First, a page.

Good News! RP on the road to "next success story of Asia"
By Renee F. De Guzman
San Fernando City, La Union (4 September) -- The Philippines surprised many economic analysts and the Administration's critics when President Arroyo announced last week the outstanding 7.5 percent growth in our gross domestic product (GDP) in the second quarter this year higher than the target - the fastest in the past 20 years.
This is unprecedented in our whole history and what makes it more remarkable is that it comes after 26 straight quarters of growth.
Gross national product, which includes income from abroad, rose 8.3 percent for the second quarter from the year ago.
The President's tough decision to place higher premium on policy reforms despite the political risks has paid off. While it gave her low popularity ratings, her efforts yielded positive consequences for the country.
The Wall Street Journal Asia a Hongkong-based newspaper in its August 31 issue took cognizant of our economic turnaround and made it banner story titled "Comeback Trail for Philippine Economy, Harsh Remedies Paying Off". It said that the Philippines," the perpetual sick man of Asia" has been making an unexpected turnaround.
Written by James Hookway datelined Manila, the report said that "almost lost amid the international excitement about the growth of China, India and Vietnam - the Philippines has been rebounding."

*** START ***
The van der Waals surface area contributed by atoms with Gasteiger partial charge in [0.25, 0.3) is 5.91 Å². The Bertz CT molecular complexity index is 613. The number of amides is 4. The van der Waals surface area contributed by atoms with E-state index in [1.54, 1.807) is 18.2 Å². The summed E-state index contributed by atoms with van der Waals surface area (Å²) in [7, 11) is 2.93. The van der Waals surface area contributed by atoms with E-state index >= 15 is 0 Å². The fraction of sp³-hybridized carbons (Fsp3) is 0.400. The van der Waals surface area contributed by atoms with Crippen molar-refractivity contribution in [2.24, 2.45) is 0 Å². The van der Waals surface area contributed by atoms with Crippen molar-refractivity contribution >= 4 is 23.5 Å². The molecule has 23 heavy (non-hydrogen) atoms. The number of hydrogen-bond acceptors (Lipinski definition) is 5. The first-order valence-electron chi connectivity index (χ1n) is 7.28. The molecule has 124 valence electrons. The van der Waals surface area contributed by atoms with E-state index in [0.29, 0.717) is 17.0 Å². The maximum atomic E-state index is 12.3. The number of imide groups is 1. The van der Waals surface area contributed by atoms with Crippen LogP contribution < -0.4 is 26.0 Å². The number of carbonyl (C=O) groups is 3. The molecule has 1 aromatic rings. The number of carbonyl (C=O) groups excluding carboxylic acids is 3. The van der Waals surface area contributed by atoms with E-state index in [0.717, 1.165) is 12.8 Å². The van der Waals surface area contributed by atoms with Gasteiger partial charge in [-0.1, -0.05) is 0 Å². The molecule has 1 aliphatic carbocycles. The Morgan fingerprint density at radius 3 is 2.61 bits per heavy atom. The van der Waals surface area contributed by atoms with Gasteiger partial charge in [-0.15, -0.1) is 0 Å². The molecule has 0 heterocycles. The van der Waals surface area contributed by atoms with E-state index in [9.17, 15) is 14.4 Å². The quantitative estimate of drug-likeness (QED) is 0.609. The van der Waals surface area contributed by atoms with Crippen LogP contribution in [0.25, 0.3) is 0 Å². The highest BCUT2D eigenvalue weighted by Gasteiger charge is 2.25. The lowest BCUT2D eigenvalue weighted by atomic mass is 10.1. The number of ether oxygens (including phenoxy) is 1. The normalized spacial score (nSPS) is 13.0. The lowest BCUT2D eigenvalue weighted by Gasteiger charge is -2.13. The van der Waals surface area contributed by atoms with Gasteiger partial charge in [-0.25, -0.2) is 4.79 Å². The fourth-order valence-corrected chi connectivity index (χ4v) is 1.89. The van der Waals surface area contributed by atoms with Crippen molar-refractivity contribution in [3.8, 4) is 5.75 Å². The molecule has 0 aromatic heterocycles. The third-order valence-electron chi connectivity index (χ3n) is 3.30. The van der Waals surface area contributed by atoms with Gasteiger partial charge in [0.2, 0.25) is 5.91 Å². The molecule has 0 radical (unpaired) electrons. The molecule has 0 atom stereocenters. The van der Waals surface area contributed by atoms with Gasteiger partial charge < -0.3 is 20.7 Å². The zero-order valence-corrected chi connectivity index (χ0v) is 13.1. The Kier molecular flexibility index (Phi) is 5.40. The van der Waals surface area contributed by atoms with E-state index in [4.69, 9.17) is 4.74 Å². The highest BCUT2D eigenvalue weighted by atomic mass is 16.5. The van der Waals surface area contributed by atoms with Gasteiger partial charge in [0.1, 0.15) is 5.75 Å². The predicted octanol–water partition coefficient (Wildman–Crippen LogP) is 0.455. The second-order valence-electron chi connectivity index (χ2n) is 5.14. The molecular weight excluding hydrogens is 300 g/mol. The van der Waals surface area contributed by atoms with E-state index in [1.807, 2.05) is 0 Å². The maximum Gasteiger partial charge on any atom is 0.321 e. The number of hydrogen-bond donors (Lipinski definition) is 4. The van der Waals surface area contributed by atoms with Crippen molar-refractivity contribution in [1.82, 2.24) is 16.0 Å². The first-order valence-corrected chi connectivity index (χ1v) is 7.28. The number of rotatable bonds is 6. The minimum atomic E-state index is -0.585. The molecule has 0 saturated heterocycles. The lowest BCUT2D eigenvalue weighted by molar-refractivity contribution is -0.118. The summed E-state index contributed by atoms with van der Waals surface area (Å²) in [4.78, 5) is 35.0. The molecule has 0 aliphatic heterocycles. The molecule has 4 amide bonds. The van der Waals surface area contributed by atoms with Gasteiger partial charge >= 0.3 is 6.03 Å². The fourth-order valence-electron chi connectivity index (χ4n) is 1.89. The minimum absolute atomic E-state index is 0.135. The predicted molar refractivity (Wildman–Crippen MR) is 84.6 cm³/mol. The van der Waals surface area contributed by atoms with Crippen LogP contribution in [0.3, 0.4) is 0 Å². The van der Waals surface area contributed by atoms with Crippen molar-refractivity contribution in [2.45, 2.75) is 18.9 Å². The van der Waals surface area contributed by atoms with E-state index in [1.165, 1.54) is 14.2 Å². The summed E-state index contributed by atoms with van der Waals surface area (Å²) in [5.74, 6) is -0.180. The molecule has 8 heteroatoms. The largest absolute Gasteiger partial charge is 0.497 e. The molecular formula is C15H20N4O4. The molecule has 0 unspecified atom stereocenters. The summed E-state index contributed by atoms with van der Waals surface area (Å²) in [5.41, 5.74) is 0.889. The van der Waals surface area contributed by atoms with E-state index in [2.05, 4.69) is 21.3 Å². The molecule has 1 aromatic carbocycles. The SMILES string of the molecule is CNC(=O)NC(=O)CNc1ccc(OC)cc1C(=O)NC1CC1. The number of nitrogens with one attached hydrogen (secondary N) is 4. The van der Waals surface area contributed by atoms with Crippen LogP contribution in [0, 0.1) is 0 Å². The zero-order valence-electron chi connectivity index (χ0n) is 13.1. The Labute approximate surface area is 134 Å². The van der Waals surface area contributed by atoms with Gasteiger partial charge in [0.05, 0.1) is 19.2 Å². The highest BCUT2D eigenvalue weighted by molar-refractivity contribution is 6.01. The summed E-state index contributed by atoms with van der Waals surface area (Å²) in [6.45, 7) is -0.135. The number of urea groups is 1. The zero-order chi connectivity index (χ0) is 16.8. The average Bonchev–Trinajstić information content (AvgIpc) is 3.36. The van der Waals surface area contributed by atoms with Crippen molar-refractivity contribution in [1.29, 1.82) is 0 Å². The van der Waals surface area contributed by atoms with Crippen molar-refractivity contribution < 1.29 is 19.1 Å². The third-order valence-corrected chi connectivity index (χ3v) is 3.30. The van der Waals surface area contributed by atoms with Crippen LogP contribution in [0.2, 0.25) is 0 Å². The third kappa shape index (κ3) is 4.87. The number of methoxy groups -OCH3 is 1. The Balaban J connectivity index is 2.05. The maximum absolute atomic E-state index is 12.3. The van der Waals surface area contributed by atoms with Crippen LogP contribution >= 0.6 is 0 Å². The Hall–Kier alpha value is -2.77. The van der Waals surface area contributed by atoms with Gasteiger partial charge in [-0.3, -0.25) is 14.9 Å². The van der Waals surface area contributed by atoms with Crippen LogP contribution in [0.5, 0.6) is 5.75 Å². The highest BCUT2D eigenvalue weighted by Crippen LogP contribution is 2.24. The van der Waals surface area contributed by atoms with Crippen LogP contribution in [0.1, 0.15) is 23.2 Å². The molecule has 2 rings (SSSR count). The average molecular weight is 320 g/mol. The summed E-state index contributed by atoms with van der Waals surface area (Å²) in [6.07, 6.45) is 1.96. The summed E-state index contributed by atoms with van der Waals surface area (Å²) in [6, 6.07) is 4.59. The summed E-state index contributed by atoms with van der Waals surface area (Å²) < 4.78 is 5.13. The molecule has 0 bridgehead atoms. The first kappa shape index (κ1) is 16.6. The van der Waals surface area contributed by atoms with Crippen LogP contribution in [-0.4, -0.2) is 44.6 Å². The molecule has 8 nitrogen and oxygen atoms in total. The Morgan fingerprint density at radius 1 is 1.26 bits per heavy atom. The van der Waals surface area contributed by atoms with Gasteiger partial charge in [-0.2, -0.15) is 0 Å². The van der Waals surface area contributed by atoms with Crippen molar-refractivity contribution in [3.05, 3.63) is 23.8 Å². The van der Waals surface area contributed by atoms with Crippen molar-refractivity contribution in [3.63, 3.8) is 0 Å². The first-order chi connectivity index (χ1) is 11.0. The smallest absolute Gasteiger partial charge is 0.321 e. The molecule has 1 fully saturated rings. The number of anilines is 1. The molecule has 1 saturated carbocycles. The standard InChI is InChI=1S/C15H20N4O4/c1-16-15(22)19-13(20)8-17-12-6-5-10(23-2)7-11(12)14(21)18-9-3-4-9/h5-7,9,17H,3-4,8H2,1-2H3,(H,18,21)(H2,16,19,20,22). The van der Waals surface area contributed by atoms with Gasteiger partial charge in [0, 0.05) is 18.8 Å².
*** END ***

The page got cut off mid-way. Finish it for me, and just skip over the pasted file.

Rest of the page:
"This year, the nation's economy is expected to post its fastest growth rate since the early l990's, despite the cost by the global credit squeeze sparked by problems in the U.S. mortgage."
"Foreign investors are coming back, attracted by the Philippines' young population - the average age of its 89 million people is 22-and the widespread use of English, a legacy of its past as an American colony. The call center business is thriving," Hookway reported.
The rosy economy outlook which was stronger than forecasts pushed the Philippine stocks to climb.
On the other hand, the various business organizations in the country both local and foreign hailed the latest economic growth as it lauded the administration for making good on its commitment to invest in and develop infrastructure and human capital which paved the way for the entry of more investors in the country.
Meanwhile, the United Nations in its latest midterm report on the Philippines Millenium Development Goals, bared that the number of people living in extreme poverty in the Philippines is decreasing with proportion of families below the poverty threshold falling, to 24.4 percent in July this year against 39.9 percent in l990.
The Philippines' Medium Development Goals are set of timebound targets for combating poverty, hunger, diseases, illiteracy, environmental degration and discrimination against women, and they consist of eight goals, 18 targets and 48 indicators covering the period l990 to 2015.
The UN report, to be released worldwide this October, says the Philippines' targets are "on track" and statistics point to economic gains having trickled down to the grassroots, belying the claim to the country of President Arroyo's detractors although more work is needed on the trickle down effect. (PIA La Union) [top]